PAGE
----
Georgia Bulletin

The Newspaper of the Catholic Archdiocese of Atlanta

What I Have Seen and Heard (November 10, 2005)

Published November 10, 2005

I celebrated Mass this week in two different cemeteries, which at face value may not be all that earthshaking because after all we did observe All Souls Day on Nov. 2. But one of the cemeteries happens to be the oldest Catholic cemetery in Georgia dating back to 1790, and so it was a real journey into the history of the Archdiocese of Atlanta and indeed into the history of the Catholic Church in this nation. One of the ladies in attendance at that Mass commented, “I’ll bet you write about this in your column this week!” She was right.

More than two centuries of faith are found in those few acres. One of the men at the Mass was a distant relative to some of those interred. He spoke about his family heritage and took great pride in knowing something about this sacred piece of ground. The tombstones that remained were weather worn and mostly indecipherable because of their age. Yet the altar we used was new by comparison and the Eucharist that we offered was timeless. Through the Mass that we offered, we crossed the many generations and social conditions that separated us. It was a poignant celebration of the phrase from Dr. King’s “I Have a Dream” speech: “I have a dream that one day on the red hills of Georgia the sons of former slaves and the sons of former slave-owners will be able to sit down together at a table of brotherhood.”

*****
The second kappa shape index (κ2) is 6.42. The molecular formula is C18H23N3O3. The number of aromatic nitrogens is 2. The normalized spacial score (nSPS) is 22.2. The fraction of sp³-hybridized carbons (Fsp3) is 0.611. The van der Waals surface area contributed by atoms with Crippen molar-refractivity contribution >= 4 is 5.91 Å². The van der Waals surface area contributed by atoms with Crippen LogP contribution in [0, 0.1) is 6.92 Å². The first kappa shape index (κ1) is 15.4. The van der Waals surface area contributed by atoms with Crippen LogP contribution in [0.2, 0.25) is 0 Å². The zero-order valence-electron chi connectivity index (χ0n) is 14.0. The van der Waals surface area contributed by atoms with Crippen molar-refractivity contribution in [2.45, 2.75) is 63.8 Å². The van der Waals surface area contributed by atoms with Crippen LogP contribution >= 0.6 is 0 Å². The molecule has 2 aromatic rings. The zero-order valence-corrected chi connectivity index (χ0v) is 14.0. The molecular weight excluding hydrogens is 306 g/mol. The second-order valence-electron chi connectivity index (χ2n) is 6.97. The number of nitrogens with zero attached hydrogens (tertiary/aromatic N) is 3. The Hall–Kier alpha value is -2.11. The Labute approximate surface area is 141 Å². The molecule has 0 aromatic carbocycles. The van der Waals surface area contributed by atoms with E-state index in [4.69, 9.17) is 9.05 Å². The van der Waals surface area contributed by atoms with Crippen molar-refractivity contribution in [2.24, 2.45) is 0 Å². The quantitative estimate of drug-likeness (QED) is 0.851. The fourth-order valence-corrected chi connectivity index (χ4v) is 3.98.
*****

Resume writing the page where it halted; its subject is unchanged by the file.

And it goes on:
That thought filled my heart as I celebrated Mass for all those interred in that ancient place of rest. We all stood at the perfect table of brotherhood—made so by the Sacrifice of Christ Jesus.

As Catholics we pray for our dead church members, friends and relatives—not that we are the only people of Faith who pray for our deceased members, however we offer the Eucharist, the same gift of Christ that those who preceded us once offered and the same Mass that some future Catholics, in their charity, will offer for the repose of our souls.

Earlier in the week, I celebrated Mass at Arlington Cemetery with several dozen laity and a score or more of our priests and deacons. On a brilliant fall day, we prayed for our many brothers and sisters buried there on the hillside. Several people stopped by to thank me for offering Mass there where they had relatives interred. Our priests pointed out the graves of some of our priests and bishops who once offered Mass in that very spot and who now depend upon our prayers for them.

November is the month when Catholics remember, in a special way, all of our deceased. We do so in love and with the hope that the Family of the Church will one day remember us until we are all gathered in Christ in a place of light, happiness, and peace. May the souls of all the faithful departed rest in peace—Amen!